The People's Republic of China may have shipped nuclear warheads to Saudi Arabia since the Iraqi invasion of Kuwait on Aug. 2, according to highly sensitive intelligence reports given to President Bush.

The warheads would be placed on CSS-2 intermediate-range ballistic missiles that the Saudis bought from China, equipped with conventional warheads, in 1985. When the United States found out about that missile sale three years later, both China and Saudi Arabia promised that the missiles would never be fitted with nuclear warheads.

But U.S. intelligence officials now fear that promise may have been broken. Intelligence reports note that the evidence is not conclusive, but it was serious enough to be included in the President's Daily Briefing. Only several dozen top administration officials see that document, which is used to brief the president on the most urgent intelligence matters. The material in the briefing is classified higher than "Top Secret."

One source told us he saw the information about the nuclear warheads in the Nov. 22 briefing.

The reports on the alleged transfer say that highly reliable sources used by the CIA implicate the Saudi ambassador to the United States in the deal. The sources say that Prince Bandar bin Sultan asked the Chinese on Aug. 3, the day after the invasion, to give Saudi Arabia chemical and nuclear warheads for the CSS-2 missiles. U.S. electronic intelligence has detected that the CSS-2s have been in a state of high readiness since Aug. 3.

Bandar negotiated the original purchase of the CSS-2s on a trip to Beijing in 1985. The Saudis were so cagey that U.S. intelligence did not find out about the sale until January 1988. Saudi King Fahd then wrote to President Ronald Reagan saying there were no nuclear warheads on the CSS-2s and that Saudi Arabia was not looking for any.

The recent secret reports on the CSS-2s, relying heavily on information developed by the Defense Intelligence Agency, say there has been an influx of Chinese nuclear missile technicians into Saudi Arabia since early August.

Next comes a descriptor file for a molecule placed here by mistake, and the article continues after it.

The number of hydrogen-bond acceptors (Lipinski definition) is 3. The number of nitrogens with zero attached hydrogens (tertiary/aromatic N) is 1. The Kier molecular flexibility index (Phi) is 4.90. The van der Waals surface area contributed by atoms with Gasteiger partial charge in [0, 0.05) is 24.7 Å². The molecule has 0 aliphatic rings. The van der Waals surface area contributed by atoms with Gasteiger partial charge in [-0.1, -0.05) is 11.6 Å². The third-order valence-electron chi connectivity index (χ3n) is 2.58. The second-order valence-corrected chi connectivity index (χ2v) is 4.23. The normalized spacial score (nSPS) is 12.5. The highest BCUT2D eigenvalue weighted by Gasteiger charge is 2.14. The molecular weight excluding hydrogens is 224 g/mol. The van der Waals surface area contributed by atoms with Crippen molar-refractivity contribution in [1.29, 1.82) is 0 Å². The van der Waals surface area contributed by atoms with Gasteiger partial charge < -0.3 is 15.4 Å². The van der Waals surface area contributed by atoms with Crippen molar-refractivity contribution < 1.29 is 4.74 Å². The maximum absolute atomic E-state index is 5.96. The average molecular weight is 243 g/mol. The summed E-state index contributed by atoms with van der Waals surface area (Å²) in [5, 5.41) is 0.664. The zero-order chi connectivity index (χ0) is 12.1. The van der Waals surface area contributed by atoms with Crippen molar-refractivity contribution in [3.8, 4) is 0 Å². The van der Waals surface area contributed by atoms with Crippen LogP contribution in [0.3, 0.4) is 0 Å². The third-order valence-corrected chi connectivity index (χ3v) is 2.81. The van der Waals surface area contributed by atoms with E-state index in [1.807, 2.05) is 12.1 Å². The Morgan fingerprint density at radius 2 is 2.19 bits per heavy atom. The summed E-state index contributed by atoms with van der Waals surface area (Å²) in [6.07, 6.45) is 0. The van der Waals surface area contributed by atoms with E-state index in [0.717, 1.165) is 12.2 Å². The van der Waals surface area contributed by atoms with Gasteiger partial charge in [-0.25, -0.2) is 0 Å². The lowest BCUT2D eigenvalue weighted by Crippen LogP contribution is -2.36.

The U.S. intelligence reports maintain that if there are nuclear warheads in Saudi Arabia, the Chinese have insisted on controlling them. One top-secret DIA report says there may be as many as 1,000 Chinese military advisers in Saudi Arabia -- more than 100 of them recent arrivals.

The same DIA report says there are about 50 CSS-2s at fixed and mobile sites in Saudi Arabia. The Saudis originally made a dozen or more of the missiles mobile so they could be hidden from U.S. and Israeli intelligence. The Saudi Embassy here refused to comment on the reports.

The CSS-2 has a maximum range of 1,678 miles. It is not considered highly accurate and would normally be used against large targets such as cities instead of hardened military targets where the strike would have to be precise.

The Chinese built the CSS-2 for use against the Soviet Union, other Asian countries and U.S. bases in the western Pacific. But they aren't above selling it, too. China is a major supplier of arms to the Third World, and the Saudis are good customers. In the last eight years, Saudi Arabia has been the largest Third World arms buyer, followed by Iraq.